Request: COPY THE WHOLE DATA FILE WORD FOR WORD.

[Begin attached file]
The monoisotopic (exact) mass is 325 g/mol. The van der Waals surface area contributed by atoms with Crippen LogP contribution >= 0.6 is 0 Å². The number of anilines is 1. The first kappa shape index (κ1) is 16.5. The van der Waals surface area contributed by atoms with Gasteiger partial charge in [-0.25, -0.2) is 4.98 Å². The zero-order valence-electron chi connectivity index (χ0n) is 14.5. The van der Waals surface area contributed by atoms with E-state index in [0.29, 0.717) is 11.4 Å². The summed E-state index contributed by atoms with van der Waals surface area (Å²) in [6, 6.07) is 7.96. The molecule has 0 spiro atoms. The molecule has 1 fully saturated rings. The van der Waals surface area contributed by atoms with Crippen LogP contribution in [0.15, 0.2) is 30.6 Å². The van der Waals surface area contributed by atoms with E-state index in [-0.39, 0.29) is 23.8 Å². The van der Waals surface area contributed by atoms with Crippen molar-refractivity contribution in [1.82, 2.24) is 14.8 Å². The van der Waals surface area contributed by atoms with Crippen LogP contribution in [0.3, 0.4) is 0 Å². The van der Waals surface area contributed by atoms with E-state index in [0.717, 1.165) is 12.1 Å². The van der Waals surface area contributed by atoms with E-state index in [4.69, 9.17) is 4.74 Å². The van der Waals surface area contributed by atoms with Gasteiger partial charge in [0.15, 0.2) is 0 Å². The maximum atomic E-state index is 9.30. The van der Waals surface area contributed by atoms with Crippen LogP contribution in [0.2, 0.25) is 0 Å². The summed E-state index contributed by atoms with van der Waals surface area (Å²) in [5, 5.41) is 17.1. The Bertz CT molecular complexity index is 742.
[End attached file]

The monoisotopic (exact) mass is 325 g/mol. The van der Waals surface area contributed by atoms with Crippen LogP contribution >= 0.6 is 0 Å². The number of anilines is 1. The first kappa shape index (κ1) is 16.5. The van der Waals surface area contributed by atoms with Gasteiger partial charge in [-0.25, -0.2) is 4.98 Å². The zero-order valence-electron chi connectivity index (χ0n) is 14.5. The van der Waals surface area contributed by atoms with E-state index in [0.29, 0.717) is 11.4 Å². The summed E-state index contributed by atoms with van der Waals surface area (Å²) in [6, 6.07) is 7.96. The molecule has 0 spiro atoms. The molecule has 1 fully saturated rings. The van der Waals surface area contributed by atoms with Crippen LogP contribution in [0.15, 0.2) is 30.6 Å². The van der Waals surface area contributed by atoms with E-state index in [-0.39, 0.29) is 23.8 Å². The van der Waals surface area contributed by atoms with Crippen molar-refractivity contribution in [1.82, 2.24) is 14.8 Å². The van der Waals surface area contributed by atoms with Crippen LogP contribution in [0.3, 0.4) is 0 Å². The van der Waals surface area contributed by atoms with E-state index in [0.717, 1.165) is 12.1 Å². The van der Waals surface area contributed by atoms with E-state index in [4.69, 9.17) is 4.74 Å². The van der Waals surface area contributed by atoms with Gasteiger partial charge in [0.15, 0.2) is 0 Å². The maximum atomic E-state index is 9.30. The van der Waals surface area contributed by atoms with Crippen LogP contribution in [0.2, 0.25) is 0 Å². The summed E-state index contributed by atoms with van der Waals surface area (Å²) in [5, 5.41) is 17.1. The Bertz CT molecular complexity index is 742.